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Posts in "Education"
February 25, 2014
The Winter Olympics prove again (as if proof were needed) that competition makes athletes strive to go faster, jump higher and become more agile.
Competition also produces better cars, better cellphones and better food.
So, why not apply competition to education? Full story
November 20, 2013
OK. So Education Secretary Arne Duncan could have said it better, but fundamentally he was right: Parents are getting awakened to how inferior even “good” American schools are, and they don’t like it.
Speaking to state school superintendents in Richmond last week, Duncan said that some opposition to adoption of the Common Core education standards is coming from “white suburban moms who — all of a sudden — [find] their child isn’t as brilliant as they thought they were …”
His comments lit a firestorm of criticism on Twitter and the blogosphere, with critics accusing him of sexism and racism, and he had to publicly admit “clumsy phrasing.”
If he was clumsy, it was in knocking the kids. On the rest of what he said, he was dead right. Full story
September 6, 2013
Even though the unemployment rate dropped 0.1 percent in August, the job growth number — 169,000 — was anemic. So many people have given up looking for work that the true unemployment rate is 17.7 percent. The economy is still 1.9 million jobs short of its peak before the 2008 recession. This has been the slowest job-market recovery since World War II.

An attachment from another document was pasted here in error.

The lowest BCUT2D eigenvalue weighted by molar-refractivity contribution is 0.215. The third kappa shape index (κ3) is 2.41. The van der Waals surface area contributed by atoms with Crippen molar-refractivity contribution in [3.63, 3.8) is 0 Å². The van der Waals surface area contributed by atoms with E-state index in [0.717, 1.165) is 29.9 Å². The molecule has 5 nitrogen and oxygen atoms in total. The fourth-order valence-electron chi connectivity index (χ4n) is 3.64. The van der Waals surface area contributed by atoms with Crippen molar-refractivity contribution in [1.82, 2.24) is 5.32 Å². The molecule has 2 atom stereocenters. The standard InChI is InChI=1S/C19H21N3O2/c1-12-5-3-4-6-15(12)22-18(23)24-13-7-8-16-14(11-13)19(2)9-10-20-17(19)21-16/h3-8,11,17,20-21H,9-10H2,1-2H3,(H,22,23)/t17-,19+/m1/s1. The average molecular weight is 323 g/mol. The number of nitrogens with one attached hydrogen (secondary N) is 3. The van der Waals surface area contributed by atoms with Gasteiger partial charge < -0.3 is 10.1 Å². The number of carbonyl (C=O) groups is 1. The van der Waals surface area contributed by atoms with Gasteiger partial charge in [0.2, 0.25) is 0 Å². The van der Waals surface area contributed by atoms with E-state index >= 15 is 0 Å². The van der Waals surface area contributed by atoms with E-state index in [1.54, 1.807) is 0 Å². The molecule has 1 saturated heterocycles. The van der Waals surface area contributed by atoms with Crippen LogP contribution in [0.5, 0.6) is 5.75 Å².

So, who’s to blame and what’s to be done?
In a provocative Wednesday column in The Wall Street Journal, editorial writer Stephen Moore points out that the groups losing the most during the so-called recovery — young voters, single women, blacks, Hispanics and people with a high school or less education — are the very groups that voted most strongly for Barack Obama in 2012. Full story
May 15, 2013
As I alluded to in the previous post on the Education Innovation Summit in Scottsdale, Ariz., a number of digital technology programs today give kids and teachers a leg up on learning. They can provide instant feedback on what pupils are learning, customize content to a student’s achievement level, teach English as a second language in novel ways and help kids keep up with assignments.
Coursera, the university-based distant-learning system, has just announced it’s going to help K-12 schools, too.
There were hundreds of new digital ideas on display at the summit. Also, charter-school operators offering competition to public school systems — which can make them better if they will rise to meet the challenge. There’s even now a New Schools Venture Fund providing money for startup charters in poverty areas.
May 8, 2013
In the 30th anniversary year of the landmark report on U.S. education failure, “A Nation at Risk,” I really think there’s hope — at long, long last — for a turnaround.
The hope lies in digital learning, in new schools that challenge the old kind and in the adoption by 45 states of a “core curriculum” whereby kids across the country will be taught what they need to succeed in the 21st century. Full story